Woodstock D1130 1000 Grit and 6000 Grit Japanese Waterstone best price

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Woodstock D1130 1000 Grit and 6000 Grit Japanese Waterstone


I bought this stone for $30. It is more expensive compared to typical oil stones which only cost $3-10. However, a waterstone grinds more uniform and the resulting edges are more polished. 

This combination 1000 + 6000 grit Japanese waterstone is 2" wide, 8" long and 1" deep. It is an artificial water stone. A waterstone works fast and consistent because it constantly reveals new grinding surfaces. This also means it wears out fast and one must keep its surface flat by lapping the stone frequently. This stone is fairly soft even for a waterstone, so I need to lap the stone once per knife, unless I am doing a compound bevel edge, then I may do one more when I switch the angle. I recommend getting a diamond stone for lapping, like this: DMT W6FP 6-Inch Diamond Tabletop Whetstone, Fine Grit, DMT W6CP 6" Diamond Whetstone Sharpener - Coarse With Plastic Box or others. A diamond stone not only can work as a lapping stone, but it functions as a coarse sharpening stone. The real important point is not what you use to keep this stone flat, but the fact that you must have a mean to do so. You do not have to get a diamond stone. 

I have one criticism. I wish the 1000 and the 6000 grit surfaces are not equally thick. Because the 1000 grit surface wears out much faster than the 6000 grit surface, it would have been nice if the 1000 grit surface is twice as thick as the 6000 grit surface. 

***A short explanation of waterstone for those unfamiliar with it*** 
Japanese waterstones are known for its unique performance. Water is essential for the sharpening performance of these stones, thus their names. They are quick to work with. This is because waterstones are made with small abrasive particles which are loosely held together. During sharpening, the surface particles easily come loose and revealing new layer of particles for fast and consistent sharpening. The loose particles are then carried away by the surrounding water and form a slurry which also assists the sharpening process. The disadvantages of waterstones are that the stones wear out fast and the slurry can be messy.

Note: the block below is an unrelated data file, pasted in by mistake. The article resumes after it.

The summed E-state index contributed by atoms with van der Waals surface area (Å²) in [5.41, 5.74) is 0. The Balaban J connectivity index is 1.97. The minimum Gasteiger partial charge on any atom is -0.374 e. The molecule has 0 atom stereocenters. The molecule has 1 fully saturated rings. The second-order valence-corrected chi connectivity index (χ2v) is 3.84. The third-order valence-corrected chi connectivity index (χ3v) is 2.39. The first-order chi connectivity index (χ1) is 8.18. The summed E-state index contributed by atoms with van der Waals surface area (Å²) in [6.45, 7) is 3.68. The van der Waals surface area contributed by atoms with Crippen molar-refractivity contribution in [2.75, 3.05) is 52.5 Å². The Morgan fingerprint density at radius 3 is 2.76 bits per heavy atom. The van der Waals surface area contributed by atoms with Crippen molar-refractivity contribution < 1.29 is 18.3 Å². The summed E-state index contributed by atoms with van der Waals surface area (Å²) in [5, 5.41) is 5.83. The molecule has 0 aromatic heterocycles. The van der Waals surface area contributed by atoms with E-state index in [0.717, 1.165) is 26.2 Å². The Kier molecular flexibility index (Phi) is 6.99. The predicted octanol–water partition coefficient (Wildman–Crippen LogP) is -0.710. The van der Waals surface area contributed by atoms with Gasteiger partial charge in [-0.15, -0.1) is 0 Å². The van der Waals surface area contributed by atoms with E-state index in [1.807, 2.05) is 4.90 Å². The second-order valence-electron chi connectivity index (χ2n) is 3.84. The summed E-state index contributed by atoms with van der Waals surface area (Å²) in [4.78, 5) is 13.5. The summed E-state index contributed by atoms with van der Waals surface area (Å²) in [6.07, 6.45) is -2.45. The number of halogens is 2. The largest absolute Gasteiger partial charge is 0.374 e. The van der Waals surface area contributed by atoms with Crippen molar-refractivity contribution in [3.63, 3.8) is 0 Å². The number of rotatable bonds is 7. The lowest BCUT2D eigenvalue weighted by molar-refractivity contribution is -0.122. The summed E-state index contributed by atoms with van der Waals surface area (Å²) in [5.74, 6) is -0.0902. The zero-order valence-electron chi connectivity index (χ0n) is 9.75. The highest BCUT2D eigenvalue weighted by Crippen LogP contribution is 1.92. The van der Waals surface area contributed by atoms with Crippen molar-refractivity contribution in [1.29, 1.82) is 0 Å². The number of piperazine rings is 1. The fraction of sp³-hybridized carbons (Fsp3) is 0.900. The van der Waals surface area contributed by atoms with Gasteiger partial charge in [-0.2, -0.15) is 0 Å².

*Update on Jun 08, 2010* 
I have worn the 1000 grit side down to 1/8", while the 6000 grit side is 3/8". I have upgraded to a 2000 grit and a 5000 grit Naniwa Super stones. In comparison, the Naniwa Super stones are more expensive, but higher performance and larger. Although I have out grown this combination stone, I don't regret buying it. It was relative inexpensive and it is soft, which is a good stone to learn. Although a softer stone requires frequent lapping, it has a nice feel to it and provides decent feedback.


I'm a novice at woodworking and I didn't go for five stars here only because I am not able to see, for lack of anything much to compare it to, that the product is really superlative. 

I used it only with the Robert Larson 800-1800 Honing Guide that I also got from Amazon, and I first read the relevant portions of The Complete Guide to Sharpening and The Handplane Book [Illustrated]. (Those all seem to be good-to-very-good items too, by the way.) 

With all of that preparation, how could I go wrong? Well, I didn't. I managed to do a pretty good job on a Stanley plane iron that, as purchased, was not only unsharpened but never properly ground. 

Tip #1 (unless you know more than me, and you well may): if you have to grind a bevel flat and the 1000 grit side of this waterstone is too fine for that, tape a cheap sheet of wet-and-dry 600-grit sandpaper down to a flat surface (I simply used a Formica tabletop) and grind first with that. This will conserve your waterstone for the better licks. 

Tip #2: If you have the Larson guide you don't need to remove it when you flip the iron over to hone the flat side (it had looked at first to me as though that would be necessary).

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This article was published on 2011/04/14